“The evidence shows that air pollution has links to various health conditions and shorter life expectancy,” said local parent and campaigner Anthony Fairclough.
“Cutting air pollution isn’t just an environmental issue: it’s vital for people’s health. Even more worrying is that this research only looked at schools – I have a toddler – there are numerous nurseries, playschools and playgrounds near these roads too.”
Labour-run Merton Council is proposing to increase parking charges in controlled parking zones for diesel vehicles. This will be £150 "surcharge" phased over 3 years. Instead of the normal £65 cost for a parking permit, the owner of a diesel vehicle will have to pay an additional £90 in 2017/18, £115 in 2018/19 and £150 in 2019/20.
Below is our response to the recent consultation.
We had a massive response to our survey about the Council's plans for multiple wheelie bins and fortnightly rubbish collections.
Over summer, Lib Dem councillor Mary-Jane Jeanes and the team worked to take up residents' concerns with the councillor in charge of the plans.
We want a waste collection scheme that works for people, is good value for money and that increases recycling.
You can see our questions and the answers we were given here: http://bit.ly/wheeliebinQus
- Looks like they plan on giving you two wheelie bins, a recycling box and a food waste caddy, whether you have room to store them or not. They said: “standardisation will be required to a large extent”.
- They don’t really know why this new scheme would increase recycling. They said: “we expect to see” an increase of 4% (but they don’t say why or how).
- They plan on only collecting nappies and other sanitary waste fortnightly. They said: “there should be no health risk from a fortnightly service”.
Labour-run Merton Council has brought forward new plans to introduce wheelie bins in Merton, joining a scheme with three other London Councils.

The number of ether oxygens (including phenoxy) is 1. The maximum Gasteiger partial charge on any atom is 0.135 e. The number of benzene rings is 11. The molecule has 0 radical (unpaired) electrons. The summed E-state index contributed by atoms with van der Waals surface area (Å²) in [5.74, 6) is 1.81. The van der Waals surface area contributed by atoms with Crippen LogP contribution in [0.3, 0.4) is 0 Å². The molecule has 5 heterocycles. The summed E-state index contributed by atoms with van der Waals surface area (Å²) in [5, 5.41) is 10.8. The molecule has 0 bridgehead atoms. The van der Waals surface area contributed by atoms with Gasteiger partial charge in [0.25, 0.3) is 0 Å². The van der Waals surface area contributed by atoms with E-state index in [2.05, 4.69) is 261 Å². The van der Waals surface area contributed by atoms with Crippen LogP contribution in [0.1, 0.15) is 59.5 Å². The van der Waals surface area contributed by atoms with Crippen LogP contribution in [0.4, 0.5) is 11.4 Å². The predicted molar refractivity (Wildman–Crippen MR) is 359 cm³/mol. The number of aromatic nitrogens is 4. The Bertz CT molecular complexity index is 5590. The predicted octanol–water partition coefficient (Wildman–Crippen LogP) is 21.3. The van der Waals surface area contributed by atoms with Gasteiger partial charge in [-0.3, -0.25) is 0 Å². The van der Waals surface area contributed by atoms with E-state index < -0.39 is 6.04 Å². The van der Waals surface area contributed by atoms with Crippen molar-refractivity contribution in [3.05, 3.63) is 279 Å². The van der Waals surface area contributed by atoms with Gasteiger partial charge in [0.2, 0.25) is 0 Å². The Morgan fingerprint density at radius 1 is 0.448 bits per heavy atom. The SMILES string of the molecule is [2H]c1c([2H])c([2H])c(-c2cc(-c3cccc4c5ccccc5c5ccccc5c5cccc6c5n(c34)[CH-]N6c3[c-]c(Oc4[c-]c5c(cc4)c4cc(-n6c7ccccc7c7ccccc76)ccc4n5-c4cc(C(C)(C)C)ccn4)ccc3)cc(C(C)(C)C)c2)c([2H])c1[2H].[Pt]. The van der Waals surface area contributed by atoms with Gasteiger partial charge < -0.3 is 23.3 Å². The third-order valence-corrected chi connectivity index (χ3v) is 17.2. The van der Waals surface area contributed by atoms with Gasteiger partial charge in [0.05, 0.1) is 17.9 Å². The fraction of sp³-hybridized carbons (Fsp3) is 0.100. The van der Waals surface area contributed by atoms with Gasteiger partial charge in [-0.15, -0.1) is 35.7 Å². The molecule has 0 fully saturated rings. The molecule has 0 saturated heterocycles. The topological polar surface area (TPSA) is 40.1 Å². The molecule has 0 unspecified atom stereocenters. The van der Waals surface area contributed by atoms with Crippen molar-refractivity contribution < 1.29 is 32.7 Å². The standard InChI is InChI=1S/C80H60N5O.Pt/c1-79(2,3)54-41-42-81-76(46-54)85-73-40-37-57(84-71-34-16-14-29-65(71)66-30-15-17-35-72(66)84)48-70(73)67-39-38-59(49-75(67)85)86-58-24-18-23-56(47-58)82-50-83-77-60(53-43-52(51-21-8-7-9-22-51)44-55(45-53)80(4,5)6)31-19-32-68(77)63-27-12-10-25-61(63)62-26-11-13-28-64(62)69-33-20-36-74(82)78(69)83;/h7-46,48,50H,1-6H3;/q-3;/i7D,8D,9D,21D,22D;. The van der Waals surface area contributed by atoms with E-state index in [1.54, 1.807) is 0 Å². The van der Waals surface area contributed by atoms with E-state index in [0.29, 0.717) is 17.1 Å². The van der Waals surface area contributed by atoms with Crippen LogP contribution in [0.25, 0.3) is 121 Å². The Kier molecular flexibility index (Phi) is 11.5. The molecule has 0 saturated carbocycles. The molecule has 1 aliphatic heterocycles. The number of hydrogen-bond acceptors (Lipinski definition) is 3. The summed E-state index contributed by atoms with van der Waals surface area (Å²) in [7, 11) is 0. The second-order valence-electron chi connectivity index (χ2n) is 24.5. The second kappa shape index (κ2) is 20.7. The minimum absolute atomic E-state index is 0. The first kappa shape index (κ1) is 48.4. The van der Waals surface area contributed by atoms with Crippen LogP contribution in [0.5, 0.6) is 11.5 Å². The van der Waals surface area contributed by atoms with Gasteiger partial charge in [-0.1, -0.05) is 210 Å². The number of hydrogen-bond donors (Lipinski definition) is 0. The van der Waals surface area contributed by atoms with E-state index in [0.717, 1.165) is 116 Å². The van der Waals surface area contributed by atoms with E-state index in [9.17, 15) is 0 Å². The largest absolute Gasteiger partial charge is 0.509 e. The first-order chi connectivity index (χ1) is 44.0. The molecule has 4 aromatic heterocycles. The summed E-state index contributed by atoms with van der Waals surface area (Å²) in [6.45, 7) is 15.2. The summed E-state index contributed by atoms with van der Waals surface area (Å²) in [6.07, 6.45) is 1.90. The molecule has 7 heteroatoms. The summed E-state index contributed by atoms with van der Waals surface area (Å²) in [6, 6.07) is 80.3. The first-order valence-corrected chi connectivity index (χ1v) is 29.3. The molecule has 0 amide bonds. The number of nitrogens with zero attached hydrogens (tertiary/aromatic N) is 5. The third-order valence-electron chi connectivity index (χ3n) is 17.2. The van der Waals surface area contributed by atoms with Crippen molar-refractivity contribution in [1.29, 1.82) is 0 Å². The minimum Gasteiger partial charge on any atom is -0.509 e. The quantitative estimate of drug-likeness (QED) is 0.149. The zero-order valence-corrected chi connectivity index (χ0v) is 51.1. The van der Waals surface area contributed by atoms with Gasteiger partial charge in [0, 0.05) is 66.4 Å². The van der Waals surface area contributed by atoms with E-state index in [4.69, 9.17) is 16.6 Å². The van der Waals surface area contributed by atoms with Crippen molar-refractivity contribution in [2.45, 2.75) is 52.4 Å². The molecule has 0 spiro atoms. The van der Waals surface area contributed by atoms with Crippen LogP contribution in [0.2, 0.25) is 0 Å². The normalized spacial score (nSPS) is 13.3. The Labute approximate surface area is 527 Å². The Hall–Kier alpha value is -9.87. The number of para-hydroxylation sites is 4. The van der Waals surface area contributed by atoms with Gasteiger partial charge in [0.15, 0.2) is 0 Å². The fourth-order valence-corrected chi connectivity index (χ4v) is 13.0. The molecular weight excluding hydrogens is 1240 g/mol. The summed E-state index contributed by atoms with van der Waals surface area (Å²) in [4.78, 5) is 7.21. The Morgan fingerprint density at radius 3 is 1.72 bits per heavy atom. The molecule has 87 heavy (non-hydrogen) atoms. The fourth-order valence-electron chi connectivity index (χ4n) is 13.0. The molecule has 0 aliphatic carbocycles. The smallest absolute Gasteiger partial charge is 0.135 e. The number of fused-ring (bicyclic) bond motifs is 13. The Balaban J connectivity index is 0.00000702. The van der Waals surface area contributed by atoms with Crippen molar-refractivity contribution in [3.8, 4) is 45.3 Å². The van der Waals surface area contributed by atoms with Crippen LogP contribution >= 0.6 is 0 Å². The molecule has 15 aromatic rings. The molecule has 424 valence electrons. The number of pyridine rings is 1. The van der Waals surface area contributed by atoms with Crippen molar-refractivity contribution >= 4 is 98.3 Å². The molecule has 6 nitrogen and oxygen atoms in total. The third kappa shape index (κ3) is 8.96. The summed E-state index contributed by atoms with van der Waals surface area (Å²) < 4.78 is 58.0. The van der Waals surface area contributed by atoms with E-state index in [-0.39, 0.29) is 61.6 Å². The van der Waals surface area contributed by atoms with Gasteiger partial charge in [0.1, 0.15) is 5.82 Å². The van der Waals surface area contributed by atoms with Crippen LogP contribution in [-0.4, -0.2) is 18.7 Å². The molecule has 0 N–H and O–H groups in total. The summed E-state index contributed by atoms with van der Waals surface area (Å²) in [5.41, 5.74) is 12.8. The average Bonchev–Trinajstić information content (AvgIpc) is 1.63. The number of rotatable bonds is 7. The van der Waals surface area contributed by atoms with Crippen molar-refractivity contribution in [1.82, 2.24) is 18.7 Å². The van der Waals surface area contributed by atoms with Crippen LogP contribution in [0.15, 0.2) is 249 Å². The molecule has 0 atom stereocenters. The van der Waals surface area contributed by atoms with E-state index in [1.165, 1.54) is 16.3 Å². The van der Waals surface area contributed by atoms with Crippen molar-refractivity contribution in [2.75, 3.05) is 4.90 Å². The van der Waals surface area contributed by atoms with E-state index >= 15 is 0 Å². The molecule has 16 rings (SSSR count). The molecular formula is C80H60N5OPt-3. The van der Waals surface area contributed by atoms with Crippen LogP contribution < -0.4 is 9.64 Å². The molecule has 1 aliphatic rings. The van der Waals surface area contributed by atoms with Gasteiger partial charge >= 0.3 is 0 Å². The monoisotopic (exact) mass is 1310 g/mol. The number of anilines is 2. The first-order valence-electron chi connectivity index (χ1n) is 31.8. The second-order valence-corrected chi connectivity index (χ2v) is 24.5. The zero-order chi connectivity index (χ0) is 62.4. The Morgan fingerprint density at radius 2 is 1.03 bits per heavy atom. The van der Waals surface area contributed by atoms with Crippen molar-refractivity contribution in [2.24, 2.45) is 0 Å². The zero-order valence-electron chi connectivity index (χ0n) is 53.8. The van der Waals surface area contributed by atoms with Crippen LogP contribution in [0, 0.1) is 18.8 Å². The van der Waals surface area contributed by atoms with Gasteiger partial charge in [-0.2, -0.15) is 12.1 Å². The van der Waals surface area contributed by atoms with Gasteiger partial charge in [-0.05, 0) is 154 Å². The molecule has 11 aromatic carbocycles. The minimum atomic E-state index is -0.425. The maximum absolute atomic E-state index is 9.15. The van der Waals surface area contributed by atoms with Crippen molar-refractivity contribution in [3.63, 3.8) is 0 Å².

General, non-recyclable, rubbish would be collected only fortnightly, but food waste would be collected every week. It looks like paper and card being would be collected one week and glass, tins and plastics the next.
Here’s our 5-point action plan to "Reclaim Our Roads".
There are a few simple actions that Shas Sheehan and local Lib Dems are calling for that would make a big difference.
1. Get serious about street cleaning
Merton Council should reintroduce street cleaning straight after refuse and recycling collections, and monitor the quality of the work.
2. Publicise the schedule of inspection and maintenance of gullies and drains
Information is key. Allowing residents to know when their road is up for inspection allows them to hold the council to account when their actions are unacceptable.
3. A joint working group set up to include Merton Council, Thames Water and the Environment Agency
This agency would look holistically at the cause and effect of poor drainage and vibrating roads, allowing for problems to be resolved before they become a thorny issue for residents.
At the moment residents are sent from pillar to post trying to find out which agency is responsible for problems in their road. This step would greatly decrease the amount of bureaucracy involved in finding out who is responsible.
4. Implement 20mph default speed limit on most roads, without roads humps
This would make roads safer, reduce air and noise pollution and mitigate vibration.
5. Enforce heavy lorry weight restrictions
This would further reduce vibrations and prevent damage to buildings in the immediate vicinity